TREASURE ISLAND — The city's "sewer war" with St. Petersburg, temporarily resolved in 2001 and again in 2004, will now be fought in circuit court.
At issue is nearly $500,000 sitting in an escrow account that Treasure Island is refusing to pay for treatment of sewage pumped to St. Petersburg's Northwest Wastewater Treatment Plant.
The money, accumulating in the escrow account at an average of $25,000 a month, represents a 25 percent surcharge St. Petersburg began levying on Treasure Island customers in January 2008.
That was when a 25-year-old agreement between the two cities expired.
"It's a pretty big dispute. We have been collecting the surcharge and holding it under protest," said Treasure Island City Attorney Maura Kiefer on Thursday.
This is not the first time the two cities have fought over wastewater treatment rates.
In 1998, St. Petersburg tried to hike its fees 65 percent. Treasure Island refused to pay the increase.
That fight was resolved in 2001 when the cities agreed to a reduced rate schedule. Further disputes led to a revision of the agreement between the two cities in 2004.
When the two cities could not agree on a new contract last year, Treasure Island refused to pay a 25 percent surcharge Kiefer calls "just a money-maker" for St. Petersburg.
The two cities tried to resolve the dispute through nonbinding mediation, but were unsuccessful.
Kiefer says both cities "have agreed that a court declaration regarding the surcharge issue is necessary."
St. Petersburg officials declined to comment.
St. Petersburg began treating Treasure Island's wastewater in 1978 after the federal Environmental Protection Agency, acting under the Federal Clean Water Act, forced the closing of smaller municipal wastewater treatment plants, including plants on Treasure Island and St. Pete Beach.
The EPA designated St. Petersburg's Northwest Plant as a regional plant and funded millions of dollars in upgrades to expand its capacity.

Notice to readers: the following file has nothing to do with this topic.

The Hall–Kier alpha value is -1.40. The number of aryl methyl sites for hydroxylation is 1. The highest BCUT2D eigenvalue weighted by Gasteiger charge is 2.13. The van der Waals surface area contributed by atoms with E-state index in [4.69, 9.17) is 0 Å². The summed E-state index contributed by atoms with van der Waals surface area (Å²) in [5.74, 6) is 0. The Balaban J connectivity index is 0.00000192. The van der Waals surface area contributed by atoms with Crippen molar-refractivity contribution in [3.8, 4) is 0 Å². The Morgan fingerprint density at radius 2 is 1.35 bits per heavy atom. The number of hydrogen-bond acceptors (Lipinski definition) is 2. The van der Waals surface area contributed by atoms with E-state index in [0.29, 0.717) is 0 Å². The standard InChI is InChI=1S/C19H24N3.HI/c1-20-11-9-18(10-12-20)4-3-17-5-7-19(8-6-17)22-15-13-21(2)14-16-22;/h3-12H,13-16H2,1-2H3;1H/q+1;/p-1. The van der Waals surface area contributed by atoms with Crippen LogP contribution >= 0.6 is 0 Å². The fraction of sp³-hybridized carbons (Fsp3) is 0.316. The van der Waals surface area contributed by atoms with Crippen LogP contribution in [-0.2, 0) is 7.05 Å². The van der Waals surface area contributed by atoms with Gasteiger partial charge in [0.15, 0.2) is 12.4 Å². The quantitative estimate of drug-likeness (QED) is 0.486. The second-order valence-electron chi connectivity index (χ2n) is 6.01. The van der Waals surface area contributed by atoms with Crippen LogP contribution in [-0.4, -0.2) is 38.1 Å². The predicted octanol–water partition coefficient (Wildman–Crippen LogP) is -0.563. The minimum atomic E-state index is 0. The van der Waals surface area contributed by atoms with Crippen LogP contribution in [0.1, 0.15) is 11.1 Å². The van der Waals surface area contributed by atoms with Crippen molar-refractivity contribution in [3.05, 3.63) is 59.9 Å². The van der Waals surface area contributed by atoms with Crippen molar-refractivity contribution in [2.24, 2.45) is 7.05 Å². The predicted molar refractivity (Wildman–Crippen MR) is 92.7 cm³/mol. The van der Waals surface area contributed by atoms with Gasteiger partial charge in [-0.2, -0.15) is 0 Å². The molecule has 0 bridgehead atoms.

Because St. Pete Beach has a different agreement with St. Petersburg that runs in "perpetuity," according to Public Services Director Steve Hallock, the city pays a wholesale rate that does not include the 25 percent surcharge.
Kiefer argues that even though Treasure Island's agreement with St. Petersburg has expired, the city should not face a surcharge, either.
A state law that allows such a surcharge does not apply, she says, because the Northwest plant lies within the St. Petersburg city limits.
Her larger argument, however, is that when the EPA granted millions to upgrade the Northwest plant, the Clean Water Act said that grant fund recipients — Treasure Island and St. Petersburg — should pay only their "proportionate share" of the costs to operate the plant.
Keifer warns that allowing the 25 percent surcharge violates the grant requirements and would cause "irreparable harm" to Treasure Island and St. Petersburg because the cities would then be required to pay back the money originally granted by the EPA.
According to the lawsuit Kiefer filed last week, Treasure Island wants the court to issue a summary judgment declaring the surcharge illegal and a permanent injunction against St. Petersburg preventing further efforts to collect the surcharge.
If Treasure Island is successful in its court action, the City Commission will have to decide what to do with the surcharge paid by residential and commercial sewer customers since January 2008.